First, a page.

While you’re busy working on your PDP, you can also clock up some CPD credits to add to your log. You can capture and track your improved learning with the results and certificate that GP SelfTest provides. The certificates automatically update with your results and the dates you completed your tests, so you don’t have to remember this information yourself. By adding these certificates to your portfolio and recording any improvements in your results, you can easily demonstrate to your appraiser that you’re fit to practise. You can read more about CPD credits and appraisal here.
There is also a reflection notes section on GP SelfTest, where you can capture your thoughts on what you have learned and ask yourself questions such as:
How will this learning/improved knowledge from GP SelfTest impact upon your practice?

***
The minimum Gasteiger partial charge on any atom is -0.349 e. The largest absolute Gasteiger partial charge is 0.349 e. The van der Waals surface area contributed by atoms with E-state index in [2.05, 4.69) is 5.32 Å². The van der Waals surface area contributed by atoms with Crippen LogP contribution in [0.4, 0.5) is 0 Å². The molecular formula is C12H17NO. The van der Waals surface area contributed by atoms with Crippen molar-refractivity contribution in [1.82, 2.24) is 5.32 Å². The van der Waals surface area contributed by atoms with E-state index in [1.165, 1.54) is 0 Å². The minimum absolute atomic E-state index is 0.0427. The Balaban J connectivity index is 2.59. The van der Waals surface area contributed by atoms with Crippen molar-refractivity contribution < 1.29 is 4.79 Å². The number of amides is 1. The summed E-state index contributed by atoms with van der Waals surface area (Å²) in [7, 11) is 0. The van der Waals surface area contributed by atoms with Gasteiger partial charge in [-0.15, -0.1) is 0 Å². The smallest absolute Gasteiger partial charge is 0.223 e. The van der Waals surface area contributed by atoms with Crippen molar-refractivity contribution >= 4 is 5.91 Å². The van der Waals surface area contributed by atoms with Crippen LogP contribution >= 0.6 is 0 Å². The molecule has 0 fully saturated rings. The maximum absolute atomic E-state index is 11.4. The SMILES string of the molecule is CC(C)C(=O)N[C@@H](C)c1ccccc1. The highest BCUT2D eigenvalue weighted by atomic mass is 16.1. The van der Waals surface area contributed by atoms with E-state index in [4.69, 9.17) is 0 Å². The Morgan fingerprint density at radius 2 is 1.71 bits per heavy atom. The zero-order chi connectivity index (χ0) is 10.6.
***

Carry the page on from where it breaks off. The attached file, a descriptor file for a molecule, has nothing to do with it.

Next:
What have you done differently with your improved learning?
What impact will your improved learning have on your patients?
Has it helped you with a Quality Improvement Activity (QIA)?
Your notes can be printed with a certificate of your test results, and used as evidence of your CPD.
To start making your appraisal preparation quicker and easier, you can purchase your subscription to GP SelfTest here. If you need some more information first, you can find out more about the tool and how it can benefit you by visiting the GP SelfTest homepage here.
It’s estimated that over 1 million sexually transmitted infections (STIs) are acquired every day worldwide (1). Last year in England alone there were around 420,000 diagnoses of STIs, with chlamydia accounting for 49% of these (2). Despite the prevalence of STIs, many patients still choose not to go for regular sexual health checks. According to Public Health England’s 2017 report on STIs and chlamydia screening, there has been a decline in the number of STI tests carried out over the last 5 years (3).